➤Squawka football stats definitions
Since we launched Squawka in June 2012 we've had quite a few questions about some of the football stats on the site. What is a key pass? What is a take-on? What on earth is an aerial duel??
With those and many other questions in mind we decided to let resident data analyst Dave O'Brien give us some definitions of some of the basic (and more complicated) metrics that we display on the site. If you're still confused by any of this, why not give Dave a shout on twitter @SquawkaDave
. If you think of anything else that needs added to this page then email us [email protected]
Squawka calculates the following statistics from a raw feed licensed from our data provider Opta
. Here is a brief summary of the statistics we count and calculate across the site.
Contrary to a lot of sites, we calculate possession by working out how long each team has the ball in possession. We start our timer on the first of two consecutive passes, a keeper picking-up the ball or a keeper smothering the ball. The timer runs for the duration of successful passing events in the string. The string is ended if the ball goes out of play or possession is lost. This is then totalled and the respective percentage is calculated for each team. The total possession percentage is worked out by summing the total minutes in possession of both teams, then dividing the total minutes in position of each team by total possession minutes.
Squawka counts the following as Passes and therefore includes the events it in it's calculation of Pass Accuracy:
- Key Passes & Assists
- Headed Passes
- Through Balls
- Long balls (over 35 yards)
- Ground passes
We don't count the following as Passes and therefore don't include the events in our calculation of Pass Accuracy:
- Keeper Throws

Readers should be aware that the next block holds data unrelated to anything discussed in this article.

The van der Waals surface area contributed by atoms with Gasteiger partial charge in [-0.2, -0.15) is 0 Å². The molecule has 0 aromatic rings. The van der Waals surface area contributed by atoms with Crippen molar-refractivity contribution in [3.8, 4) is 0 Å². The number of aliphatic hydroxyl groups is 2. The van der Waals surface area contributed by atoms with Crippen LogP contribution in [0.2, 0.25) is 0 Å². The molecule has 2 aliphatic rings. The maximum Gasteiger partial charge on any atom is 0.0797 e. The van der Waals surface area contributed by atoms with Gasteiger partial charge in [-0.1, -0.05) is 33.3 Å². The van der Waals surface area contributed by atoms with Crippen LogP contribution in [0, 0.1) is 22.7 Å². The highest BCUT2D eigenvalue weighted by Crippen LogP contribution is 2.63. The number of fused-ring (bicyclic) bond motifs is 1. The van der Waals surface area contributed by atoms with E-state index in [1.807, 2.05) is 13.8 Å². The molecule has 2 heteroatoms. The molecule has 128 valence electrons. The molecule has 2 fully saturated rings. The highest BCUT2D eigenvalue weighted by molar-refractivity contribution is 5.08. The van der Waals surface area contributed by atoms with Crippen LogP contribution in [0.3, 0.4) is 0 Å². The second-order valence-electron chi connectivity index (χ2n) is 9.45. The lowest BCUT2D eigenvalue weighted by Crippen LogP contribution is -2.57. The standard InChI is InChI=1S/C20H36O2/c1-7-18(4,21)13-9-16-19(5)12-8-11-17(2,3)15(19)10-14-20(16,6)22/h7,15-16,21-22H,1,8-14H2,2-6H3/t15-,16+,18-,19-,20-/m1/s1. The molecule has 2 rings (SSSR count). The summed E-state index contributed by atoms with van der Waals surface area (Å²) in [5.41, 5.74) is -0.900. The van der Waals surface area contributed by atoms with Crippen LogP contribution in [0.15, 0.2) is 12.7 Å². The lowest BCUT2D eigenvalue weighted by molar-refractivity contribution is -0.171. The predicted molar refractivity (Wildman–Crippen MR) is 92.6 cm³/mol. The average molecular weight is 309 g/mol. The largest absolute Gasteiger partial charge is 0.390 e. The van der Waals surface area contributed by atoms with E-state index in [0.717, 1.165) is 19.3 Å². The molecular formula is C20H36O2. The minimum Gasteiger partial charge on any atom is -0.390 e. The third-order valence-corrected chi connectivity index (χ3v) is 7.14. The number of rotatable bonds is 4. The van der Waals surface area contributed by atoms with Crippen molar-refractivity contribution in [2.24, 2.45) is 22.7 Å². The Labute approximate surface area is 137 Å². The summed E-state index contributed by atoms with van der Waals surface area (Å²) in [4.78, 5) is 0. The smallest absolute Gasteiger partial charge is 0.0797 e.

- Goal Kicks
N.B. Crosses and Corners are counted separately and Goalkeepers have their own separate distribution statistics. Also, Key Passes & Assists that are subsidiaries of the above are not included in our calculation of Pass Accuracy.
Miss – Any shot on the goal which goes wide or over the goal.
Saved – A shot saved by the goalkeeper.
Blocked – A shot blocked by an opposing player.
Woodwork – A shot that hits either post or the bar.
Chance created – A pass that leads to a shot on goal.
Keypass – A pass that leads to a shot on goal that is not converted.
Assist – A pass that leads directly to a goal.
A failed tackle – A tackle that hasn’t won possession, could be a foul.
Take on – Attempted dribble past an opponent.
Aerial – Aerial duel 50/50 when ball is in the air.
A lost aerial duel – An aerial duel that has been lost, could be a foul.
Interception – When a player cuts out an opposition pass.
Block – A shot is blocked.
Clearance – Player under pressure clears ball from defensive zone.
Action Heat map – displays the areas of the pitch where on-ball events most frequently happen.
Action Areas – Highlights where on-ball events happen on the pitch according to Squawka’s 13 action areas.
Squawka licenses all of the football data you see on it's products from Opta. Opta collect 99% of its data live and checks all key events (shot, goal, assist) immediately post match. They then perform a full quality control using a different team of analysts within 24 hours. You can find more information about Opta's data feeds here